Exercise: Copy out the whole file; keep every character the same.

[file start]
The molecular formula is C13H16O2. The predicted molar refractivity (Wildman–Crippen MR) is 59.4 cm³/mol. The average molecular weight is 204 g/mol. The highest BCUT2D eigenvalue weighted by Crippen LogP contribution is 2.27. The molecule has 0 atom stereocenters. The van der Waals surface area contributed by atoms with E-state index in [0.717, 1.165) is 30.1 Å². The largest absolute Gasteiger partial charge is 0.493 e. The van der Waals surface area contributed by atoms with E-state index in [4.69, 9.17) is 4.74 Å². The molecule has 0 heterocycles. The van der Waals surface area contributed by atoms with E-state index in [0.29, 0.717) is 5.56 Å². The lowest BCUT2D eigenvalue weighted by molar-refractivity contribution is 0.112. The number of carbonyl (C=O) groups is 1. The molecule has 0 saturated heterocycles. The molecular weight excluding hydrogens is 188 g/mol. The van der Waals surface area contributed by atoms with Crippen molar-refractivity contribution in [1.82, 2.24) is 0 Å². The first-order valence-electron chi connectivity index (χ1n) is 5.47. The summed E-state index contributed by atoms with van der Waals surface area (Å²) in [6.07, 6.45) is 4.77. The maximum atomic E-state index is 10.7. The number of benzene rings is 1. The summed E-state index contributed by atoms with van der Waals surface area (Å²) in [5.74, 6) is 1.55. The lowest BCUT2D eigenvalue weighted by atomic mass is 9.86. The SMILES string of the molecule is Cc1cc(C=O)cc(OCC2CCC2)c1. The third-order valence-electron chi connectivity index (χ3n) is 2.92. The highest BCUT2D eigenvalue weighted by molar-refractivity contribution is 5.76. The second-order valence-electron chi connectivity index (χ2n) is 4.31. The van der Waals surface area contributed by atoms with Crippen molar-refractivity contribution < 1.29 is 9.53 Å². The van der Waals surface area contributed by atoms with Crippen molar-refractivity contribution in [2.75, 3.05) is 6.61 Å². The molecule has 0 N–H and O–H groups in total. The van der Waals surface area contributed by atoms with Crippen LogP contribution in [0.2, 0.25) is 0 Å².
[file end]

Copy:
The molecular formula is C13H16O2. The predicted molar refractivity (Wildman–Crippen MR) is 59.4 cm³/mol. The average molecular weight is 204 g/mol. The highest BCUT2D eigenvalue weighted by Crippen LogP contribution is 2.27. The molecule has 0 atom stereocenters. The van der Waals surface area contributed by atoms with E-state index in [0.717, 1.165) is 30.1 Å². The largest absolute Gasteiger partial charge is 0.493 e. The van der Waals surface area contributed by atoms with E-state index in [4.69, 9.17) is 4.74 Å². The molecule has 0 heterocycles. The van der Waals surface area contributed by atoms with E-state index in [0.29, 0.717) is 5.56 Å². The lowest BCUT2D eigenvalue weighted by molar-refractivity contribution is 0.112. The number of carbonyl (C=O) groups is 1. The molecule has 0 saturated heterocycles. The molecular weight excluding hydrogens is 188 g/mol. The van der Waals surface area contributed by atoms with Crippen molar-refractivity contribution in [1.82, 2.24) is 0 Å². The first-order valence-electron chi connectivity index (χ1n) is 5.47. The summed E-state index contributed by atoms with van der Waals surface area (Å²) in [6.07, 6.45) is 4.77. The maximum atomic E-state index is 10.7. The number of benzene rings is 1. The summed E-state index contributed by atoms with van der Waals surface area (Å²) in [5.74, 6) is 1.55. The lowest BCUT2D eigenvalue weighted by atomic mass is 9.86. The SMILES string of the molecule is Cc1cc(C=O)cc(OCC2CCC2)c1. The third-order valence-electron chi connectivity index (χ3n) is 2.92. The highest BCUT2D eigenvalue weighted by molar-refractivity contribution is 5.76. The second-order valence-electron chi connectivity index (χ2n) is 4.31. The van der Waals surface area contributed by atoms with Crippen molar-refractivity contribution < 1.29 is 9.53 Å². The van der Waals surface area contributed by atoms with Crippen molar-refractivity contribution in [2.75, 3.05) is 6.61 Å². The molecule has 0 N–H and O–H groups in total. The van der Waals surface area contributed by atoms with Crippen LogP contribution in [0.2, 0.25) is 0 Å².